The United States is undergoing one of the quietest economic revolutions in history. Unthinkable only a few years ago, the shale gas revolution has drastically reduced domestic natural gas prices, making it possible for the U.S. to shutter heavily polluting coal plants, reduce the overall carbon intensiveness of our economy, and spur domestic manufacturing and petrochemicals industries. While the domestic benefits—and possible environmental costs—of this revolution have been the subject of vigorous public debate, relatively little attention has been paid to the immense geopolitical and economic potential for the United States if it were to ease its stringent rules that effectively prevent liquefied natural gas (LNG) exports to countries without free trade agreements with the United States.
While the U.S. is enjoying a supply glut and record low prices for natural gas, both Europe and Asia are continuing to see high prices due to supply-side constraints. In Asia, prices are about three times those here. High growth rates in Asia, environmental and safety concerns about coal and nuclear power, and fears regarding supply disruptions in Europe all point to strong long-term demand for natural-gas exports to Europe and Asia.
In Europe, meanwhile, natural-gas production has declined, making it more dependent on imports. It is no secret that much of Europe relies heavily on Russia for its gas supplies, a source of continued concern as European officials fear Gazprom’s virtual monopoly power and a possible cutoff of supply. Russia has long used energy supplies as a source of political leverage with its neighbors, who have few (if any) alternatives for supply. In order to maintain its commanding position in the European gas market, Russia has built the North Stream pipeline network to Germany and is hoping to receive approval for South Stream to Southern Europe. While these pipeline projects are designed to reduce dependency on transit states and increase Russia’s leverage, most Russian natural-gas exports to Europe must still pass through Belarus and Ukraine, and as relations between Russia and those countries continue to be fraught with tension, so has the certainty of natural-gas flows to Europe.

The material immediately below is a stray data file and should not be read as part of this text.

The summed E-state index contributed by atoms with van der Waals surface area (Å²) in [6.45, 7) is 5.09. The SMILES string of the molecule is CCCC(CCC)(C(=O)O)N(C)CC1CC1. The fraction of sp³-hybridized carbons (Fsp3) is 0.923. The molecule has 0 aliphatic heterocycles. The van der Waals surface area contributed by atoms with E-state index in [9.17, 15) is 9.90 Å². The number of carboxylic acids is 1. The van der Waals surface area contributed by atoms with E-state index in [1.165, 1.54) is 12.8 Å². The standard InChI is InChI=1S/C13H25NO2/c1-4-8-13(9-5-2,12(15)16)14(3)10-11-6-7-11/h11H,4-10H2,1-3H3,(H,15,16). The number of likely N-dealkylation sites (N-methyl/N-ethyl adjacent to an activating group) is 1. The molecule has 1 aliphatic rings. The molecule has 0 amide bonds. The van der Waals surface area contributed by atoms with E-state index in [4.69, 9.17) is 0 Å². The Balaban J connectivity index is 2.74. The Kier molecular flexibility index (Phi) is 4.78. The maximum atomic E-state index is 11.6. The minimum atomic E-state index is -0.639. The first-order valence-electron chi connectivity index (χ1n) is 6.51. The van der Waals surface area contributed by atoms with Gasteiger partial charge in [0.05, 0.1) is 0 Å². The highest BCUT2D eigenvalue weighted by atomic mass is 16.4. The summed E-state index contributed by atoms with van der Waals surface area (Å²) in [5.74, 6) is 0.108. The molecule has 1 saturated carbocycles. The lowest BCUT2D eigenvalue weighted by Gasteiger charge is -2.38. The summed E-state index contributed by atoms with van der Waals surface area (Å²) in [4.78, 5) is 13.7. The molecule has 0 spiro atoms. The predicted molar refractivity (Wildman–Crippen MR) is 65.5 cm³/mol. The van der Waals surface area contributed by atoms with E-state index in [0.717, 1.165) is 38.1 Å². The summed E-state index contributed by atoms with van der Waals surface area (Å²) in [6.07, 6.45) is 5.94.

Although some European countries hope to exploit shale resources as an alternative source of gas, it is unclear whether deposits there are geologically similar to those in the United States, or even that they are commercially viable. Furthermore, most countries lack the latest technology to match the U.S. shale success, and they are doing little to make it easy for American companies to operate there. The biggest challenge to shale development in Europe may be the regulatory environment. Several countries, such as France and Bulgaria, have already placed a moratorium on fracking, and those countries that do hope to exploit their shale resources are held hostage by the expectation of possible EU regulation.
In this environment of uncertainty, many European countries are looking for additional sources of gas, anxious to reduce their dependence on Russia, but unsure of their ability to exploit shale resources. Countries like Poland, Lithuania and Ukraine are at various stages of planning and building LNG import terminals, as well as associated pipeline systems to distribute gas throughout their country and beyond. As these projects move forward, however, countries are becoming increasingly concerned about securing supply to make full use of the terminals’ capacity.
This is where the U.S. comes in. Current U.S. law allows the export of natural gas to countries without free trade agreements (FTAs) only when the Department of Energy deems it to be in the American public’s interest. In practice, this means that the Department of Energy conducts case-by-case reviews of export license applications for countries without FTAs. There are currently about forty pending applications to build LNG export terminals, and so far, the Department of Energy has approved just four. While the DOE contemplates further approvals, Canada is eyeing the lucrative Asian market and is hoping to export LNG in the Pacific within five years.